• Georgia’s Attractive Nuisance Doctrine

    Georgia’s Attractive Nuisance DoctrineAttractive nuisance is legal doctrine intended to protect children from situations that can cause serious injury or death if they enter property belonging to another individual. While there is generally no duty owed to one who trespasses on the land of another owner (except to refrain from inflicting willful injury to the trespasser), the law pertaining to attractive nuisance applies in Georgia to protect children in particular situations while on the premises of another party.

    Defining an Attractive Nuisance

    An attractive nuisance is a dangerous condition on the property of another person that may be attractive to children. In practical terms, this includes swimming pools, trampolines, playground equipment or other structures that may entice children.

    Elements of an Attractive Nuisance Claim

    The Georgia Supreme Court cited the requirements of a claim for attractive nuisance. The elements are as follows:

    • The possessor of the property upon which the potentially dangerous condition is located has reason to believe that children are likely to trespass; and
    • The possessor of the property knows that the condition presents an unreasonable risk of death or serious injury to children; and
    • The children are not aware of the condition or are not cognizant of the danger in approaching the area where the condition exists; and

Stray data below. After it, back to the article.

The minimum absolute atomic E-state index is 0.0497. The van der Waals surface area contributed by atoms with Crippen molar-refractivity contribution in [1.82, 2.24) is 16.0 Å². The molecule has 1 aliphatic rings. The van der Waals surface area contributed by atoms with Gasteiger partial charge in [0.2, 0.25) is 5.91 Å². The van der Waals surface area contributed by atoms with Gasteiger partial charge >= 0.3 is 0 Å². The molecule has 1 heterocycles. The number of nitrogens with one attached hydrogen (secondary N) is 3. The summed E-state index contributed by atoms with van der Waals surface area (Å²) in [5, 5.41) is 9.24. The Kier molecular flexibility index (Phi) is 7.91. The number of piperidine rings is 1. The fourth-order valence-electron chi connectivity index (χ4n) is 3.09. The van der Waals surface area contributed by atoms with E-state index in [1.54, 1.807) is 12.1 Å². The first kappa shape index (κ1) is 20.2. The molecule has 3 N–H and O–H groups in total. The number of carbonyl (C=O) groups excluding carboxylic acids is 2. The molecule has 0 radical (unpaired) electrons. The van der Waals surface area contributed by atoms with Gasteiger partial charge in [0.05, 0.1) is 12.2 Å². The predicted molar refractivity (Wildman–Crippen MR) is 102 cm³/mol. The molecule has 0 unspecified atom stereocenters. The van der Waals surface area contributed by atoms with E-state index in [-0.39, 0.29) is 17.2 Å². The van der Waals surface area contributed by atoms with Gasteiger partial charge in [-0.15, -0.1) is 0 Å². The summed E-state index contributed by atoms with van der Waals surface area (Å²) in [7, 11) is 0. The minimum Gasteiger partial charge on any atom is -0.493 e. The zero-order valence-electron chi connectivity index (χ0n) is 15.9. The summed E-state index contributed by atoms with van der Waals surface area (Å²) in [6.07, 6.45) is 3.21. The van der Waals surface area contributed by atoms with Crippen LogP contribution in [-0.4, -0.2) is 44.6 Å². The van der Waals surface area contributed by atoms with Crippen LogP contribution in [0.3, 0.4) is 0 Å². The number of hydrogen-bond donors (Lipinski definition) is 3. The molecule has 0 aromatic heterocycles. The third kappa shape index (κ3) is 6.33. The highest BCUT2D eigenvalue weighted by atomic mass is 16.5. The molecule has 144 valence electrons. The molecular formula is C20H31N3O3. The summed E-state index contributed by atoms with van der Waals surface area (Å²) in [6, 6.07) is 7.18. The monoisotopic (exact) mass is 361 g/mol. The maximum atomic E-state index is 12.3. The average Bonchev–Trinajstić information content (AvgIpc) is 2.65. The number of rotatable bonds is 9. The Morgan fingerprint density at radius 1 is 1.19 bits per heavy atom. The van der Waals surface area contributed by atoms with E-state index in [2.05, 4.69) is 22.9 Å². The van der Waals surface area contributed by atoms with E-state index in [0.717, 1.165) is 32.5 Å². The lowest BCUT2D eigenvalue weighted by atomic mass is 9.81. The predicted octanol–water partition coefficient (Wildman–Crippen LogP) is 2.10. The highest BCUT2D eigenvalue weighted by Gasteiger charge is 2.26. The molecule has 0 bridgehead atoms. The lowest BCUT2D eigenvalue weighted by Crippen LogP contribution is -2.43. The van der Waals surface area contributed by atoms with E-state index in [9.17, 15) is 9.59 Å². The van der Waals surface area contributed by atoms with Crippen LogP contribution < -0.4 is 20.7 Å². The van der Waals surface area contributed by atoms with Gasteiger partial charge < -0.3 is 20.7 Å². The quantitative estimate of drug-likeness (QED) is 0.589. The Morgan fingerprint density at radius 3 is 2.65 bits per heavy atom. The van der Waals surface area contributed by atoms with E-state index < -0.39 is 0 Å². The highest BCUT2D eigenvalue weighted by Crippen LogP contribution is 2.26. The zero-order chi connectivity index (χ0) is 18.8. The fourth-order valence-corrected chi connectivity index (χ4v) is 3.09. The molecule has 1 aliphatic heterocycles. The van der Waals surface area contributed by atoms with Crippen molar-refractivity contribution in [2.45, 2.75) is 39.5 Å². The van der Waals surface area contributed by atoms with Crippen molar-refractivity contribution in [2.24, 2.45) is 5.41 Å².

• The risk involved to children coming in contact with the dangerous condition is significant compared to the burden of maintaining the condition or making the area safe; and
    • The possessor of the property does not exercise reasonable care to protect children from the dangerous condition on his property.

    If all these conditions are satisfied, a possessor of land containing a dangerous condition may be liable for harm that is incurred by children who trespass on the land and are harmed by that structure or condition.

    Whom Does the Attractive Nuisance Doctrine Apply to?

    Attractive nuisance applies only to children and not to adults who are injured while on another’s property. Moreover, only children who are trespassing on the property can utilize this theory to recover damages. In other words, if the child was invited by the owner to be on the property, he cannot claim attractive nuisance as a theory of negligence. Invited guests may bring claims for personal injury under other theories of negligence.

    The experienced team of attorneys at the Law Offices of Mark Weinstein, P.C. can help you litigate your real estate claims. Contact Mark Weinstein and his colleagues at (770) 888-7707 or visit them at http://www.markweinsteinlaw.com to find out how they can advise you.

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